His recent renovating experience has given Bill an insight into what a kitchen most needs and he passes on some advice to homeowners. “Remember that the space between the sink and cooker is the area in which you will do most of your cooking so maximise that as much as possible.”
A busy dad, Bill nevertheless finds time to cook regularly at home for his family. His favourite dish is roast chicken, which his children love. “I do a version with stuffing on the side so you can have as much as you like,” he laughs.
When asked about the number one item he can’t live without in his kitchen, Bill is quick to answer. “My KitchenAid mixer,” he says. “If you love baking, it’s
too easy. It looks great on the bench, so it can stay on display and not have to be dragged out when you want to use it.” As the author of eight best-selling cookbooks, I imagine it would be difficult to choose a favourite so I put this question to Bill. “I’m loving Bill’s Basics,” he says. “I feel I’ve worked out what I’m doing with this book and the editing was particularly strong. Also, I love Sydney Food, because it was my first and has nostalgic power.”
Bill’s busy 2010 has become an even busier 2011 with a restaurant opening in London in the first half of this year and another due to open in Tokyo in the later months.
Being a self-taught cook has not changed Bill’s attitude towards food and produce. The simple, joyful approach to cooking and serving food found in his numerous restaurants is mirrored in his cookbooks and television shows. His goal is to make cooking accessible, meaningful and driven by fresh, healthy flavours for even the busiest of households. Given his track record — all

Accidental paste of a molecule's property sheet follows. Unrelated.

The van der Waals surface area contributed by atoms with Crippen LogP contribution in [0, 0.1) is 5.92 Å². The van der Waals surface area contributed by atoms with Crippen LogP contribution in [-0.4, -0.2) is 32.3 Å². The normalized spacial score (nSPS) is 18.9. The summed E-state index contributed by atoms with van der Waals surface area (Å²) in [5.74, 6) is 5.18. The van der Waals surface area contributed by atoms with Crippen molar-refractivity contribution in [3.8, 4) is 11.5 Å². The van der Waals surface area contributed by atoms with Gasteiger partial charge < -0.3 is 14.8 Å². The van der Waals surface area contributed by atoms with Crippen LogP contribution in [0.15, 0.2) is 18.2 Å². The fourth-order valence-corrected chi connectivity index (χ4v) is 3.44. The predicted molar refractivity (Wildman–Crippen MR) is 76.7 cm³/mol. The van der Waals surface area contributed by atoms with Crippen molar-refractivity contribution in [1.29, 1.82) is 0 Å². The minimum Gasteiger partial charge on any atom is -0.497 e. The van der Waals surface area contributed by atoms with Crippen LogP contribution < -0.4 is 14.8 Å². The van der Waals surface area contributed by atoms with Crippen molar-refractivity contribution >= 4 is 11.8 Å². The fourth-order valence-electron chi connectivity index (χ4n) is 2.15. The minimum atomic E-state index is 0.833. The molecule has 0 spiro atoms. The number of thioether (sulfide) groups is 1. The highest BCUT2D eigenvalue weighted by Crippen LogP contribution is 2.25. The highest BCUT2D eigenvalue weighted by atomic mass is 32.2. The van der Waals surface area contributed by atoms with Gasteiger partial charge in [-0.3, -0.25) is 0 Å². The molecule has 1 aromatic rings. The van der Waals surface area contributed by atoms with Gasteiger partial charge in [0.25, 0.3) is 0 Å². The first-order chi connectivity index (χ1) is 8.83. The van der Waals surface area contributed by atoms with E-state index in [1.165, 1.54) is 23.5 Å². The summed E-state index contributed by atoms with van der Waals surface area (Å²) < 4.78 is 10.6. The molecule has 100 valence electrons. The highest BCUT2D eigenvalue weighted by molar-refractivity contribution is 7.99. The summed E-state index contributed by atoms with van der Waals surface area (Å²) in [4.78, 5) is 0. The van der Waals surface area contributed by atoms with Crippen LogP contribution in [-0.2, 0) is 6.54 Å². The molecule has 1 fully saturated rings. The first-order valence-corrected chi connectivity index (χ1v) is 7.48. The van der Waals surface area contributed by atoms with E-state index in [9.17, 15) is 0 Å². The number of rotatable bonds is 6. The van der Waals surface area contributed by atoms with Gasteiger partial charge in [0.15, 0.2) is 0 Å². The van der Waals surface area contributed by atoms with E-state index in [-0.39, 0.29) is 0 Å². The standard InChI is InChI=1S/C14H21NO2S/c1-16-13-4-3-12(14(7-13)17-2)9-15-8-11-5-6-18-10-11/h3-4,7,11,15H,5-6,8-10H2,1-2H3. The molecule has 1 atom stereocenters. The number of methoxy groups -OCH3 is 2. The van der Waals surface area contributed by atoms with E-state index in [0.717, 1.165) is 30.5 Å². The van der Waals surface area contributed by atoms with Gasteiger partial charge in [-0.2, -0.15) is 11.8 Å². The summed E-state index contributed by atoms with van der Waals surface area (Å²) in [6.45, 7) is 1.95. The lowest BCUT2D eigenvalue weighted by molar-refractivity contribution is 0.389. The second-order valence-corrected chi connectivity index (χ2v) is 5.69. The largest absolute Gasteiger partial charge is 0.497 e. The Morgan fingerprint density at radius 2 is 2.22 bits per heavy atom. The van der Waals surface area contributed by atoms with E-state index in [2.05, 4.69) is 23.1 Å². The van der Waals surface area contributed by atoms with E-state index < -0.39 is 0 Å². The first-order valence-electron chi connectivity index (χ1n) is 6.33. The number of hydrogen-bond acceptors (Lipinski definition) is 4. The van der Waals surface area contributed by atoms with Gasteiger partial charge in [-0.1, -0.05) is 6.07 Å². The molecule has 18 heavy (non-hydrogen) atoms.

his books are international bestsellers, having sold in excess of 850,000 copies and translated into several languages — it’s clear that this is an idea that resonates strongly with many of us and will do so for many years to come.
Pavlova with brown sugar and strawberries
I like my meringues to be old-fashioned and gooey in the middle, rather than
bright white and explosive. The vinegar and arrowroot give this a chewy centre
and I add soft brown sugar for its caramel flavouring and gorgeous golden
colour. Pavlova is traditionally a summery dessert but this one, with its warmer
colouring, also works beautifully in winter with torn figs instead of strawberries.
6 egg whites
1/4 teaspoon cream of tartar
1 teaspoon vanilla extract
225g (1 cup) caster sugar
80g (ZC cup) soft brown sugar
1 tablespoon cornflour
2 tablespoons arrowroot
2 teaspoons white vinegar
300ml (1 14 cups) cream
150g Greek yoghurt
500g strawberries, hulled and halved
1–2 tablespoons honey
Preheat the oven to 200 degrees C. Draw a 20cm circle on a sheet of
baking paper and place the paper on a large baking tray. Beat the egg whites
with the cream of tartar and vanilla until stiff peaks form. Add the caster
sugar and brown sugar, 1 tablespoon at a time, beating until all the sugar
is incorporated and dissolved and the mixture is thick and glossy. Stir in the
cornflour, arrowroot and vinegar. Pile the mixture into the circle on the baking
paper and spread gently into shape with a spatula. Put in the oven and reduce
the temperature immediately to 130 degrees C. Bake for 1 hour 20 minutes,
then turn off the oven, prop the door ajar and leave the pavlova inside until
completely cooled. To serve, lightly whip the cream and yoghurt together
and spread over the pavlova. Toss the strawberries in the honey and arrange
over the top. Serve immediately. Serves 8–10.
From Bill’s Basics. Reproduced with permission.